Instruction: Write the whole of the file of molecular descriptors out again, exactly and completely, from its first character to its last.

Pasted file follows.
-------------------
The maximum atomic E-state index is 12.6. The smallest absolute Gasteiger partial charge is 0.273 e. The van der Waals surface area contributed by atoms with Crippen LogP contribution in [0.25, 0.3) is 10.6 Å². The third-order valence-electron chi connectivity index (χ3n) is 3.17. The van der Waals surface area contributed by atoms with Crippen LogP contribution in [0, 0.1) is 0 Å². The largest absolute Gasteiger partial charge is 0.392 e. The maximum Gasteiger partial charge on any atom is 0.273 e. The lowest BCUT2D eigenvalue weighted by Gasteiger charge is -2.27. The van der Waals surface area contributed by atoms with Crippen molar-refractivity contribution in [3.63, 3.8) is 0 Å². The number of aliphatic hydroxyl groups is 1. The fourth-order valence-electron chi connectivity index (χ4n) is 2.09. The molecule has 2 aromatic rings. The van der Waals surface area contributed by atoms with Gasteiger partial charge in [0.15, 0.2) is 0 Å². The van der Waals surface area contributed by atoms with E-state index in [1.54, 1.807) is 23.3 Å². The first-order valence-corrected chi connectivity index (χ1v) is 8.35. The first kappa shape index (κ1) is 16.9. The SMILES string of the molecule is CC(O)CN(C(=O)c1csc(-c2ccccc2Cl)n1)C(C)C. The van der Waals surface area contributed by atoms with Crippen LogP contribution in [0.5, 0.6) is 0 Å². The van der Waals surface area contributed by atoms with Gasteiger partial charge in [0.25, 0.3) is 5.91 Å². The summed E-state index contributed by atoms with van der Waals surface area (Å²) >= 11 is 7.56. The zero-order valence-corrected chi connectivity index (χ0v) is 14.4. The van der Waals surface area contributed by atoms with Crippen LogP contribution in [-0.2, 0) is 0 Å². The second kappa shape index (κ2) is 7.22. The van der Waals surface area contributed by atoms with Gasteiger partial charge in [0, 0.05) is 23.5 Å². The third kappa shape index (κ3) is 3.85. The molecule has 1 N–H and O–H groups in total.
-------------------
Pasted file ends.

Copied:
The maximum atomic E-state index is 12.6. The smallest absolute Gasteiger partial charge is 0.273 e. The van der Waals surface area contributed by atoms with Crippen LogP contribution in [0.25, 0.3) is 10.6 Å². The third-order valence-electron chi connectivity index (χ3n) is 3.17. The van der Waals surface area contributed by atoms with Crippen LogP contribution in [0, 0.1) is 0 Å². The largest absolute Gasteiger partial charge is 0.392 e. The maximum Gasteiger partial charge on any atom is 0.273 e. The lowest BCUT2D eigenvalue weighted by Gasteiger charge is -2.27. The van der Waals surface area contributed by atoms with Crippen molar-refractivity contribution in [3.63, 3.8) is 0 Å². The number of aliphatic hydroxyl groups is 1. The fourth-order valence-electron chi connectivity index (χ4n) is 2.09. The molecule has 2 aromatic rings. The van der Waals surface area contributed by atoms with Gasteiger partial charge in [0.15, 0.2) is 0 Å². The van der Waals surface area contributed by atoms with E-state index in [1.54, 1.807) is 23.3 Å². The first-order valence-corrected chi connectivity index (χ1v) is 8.35. The first kappa shape index (κ1) is 16.9. The SMILES string of the molecule is CC(O)CN(C(=O)c1csc(-c2ccccc2Cl)n1)C(C)C. The van der Waals surface area contributed by atoms with Crippen LogP contribution in [0.5, 0.6) is 0 Å². The van der Waals surface area contributed by atoms with Gasteiger partial charge in [0.25, 0.3) is 5.91 Å². The summed E-state index contributed by atoms with van der Waals surface area (Å²) >= 11 is 7.56. The zero-order valence-corrected chi connectivity index (χ0v) is 14.4. The van der Waals surface area contributed by atoms with Crippen LogP contribution in [-0.2, 0) is 0 Å². The second kappa shape index (κ2) is 7.22. The van der Waals surface area contributed by atoms with Gasteiger partial charge in [0, 0.05) is 23.5 Å². The third kappa shape index (κ3) is 3.85. The molecule has 1 N–H and O–H groups in total.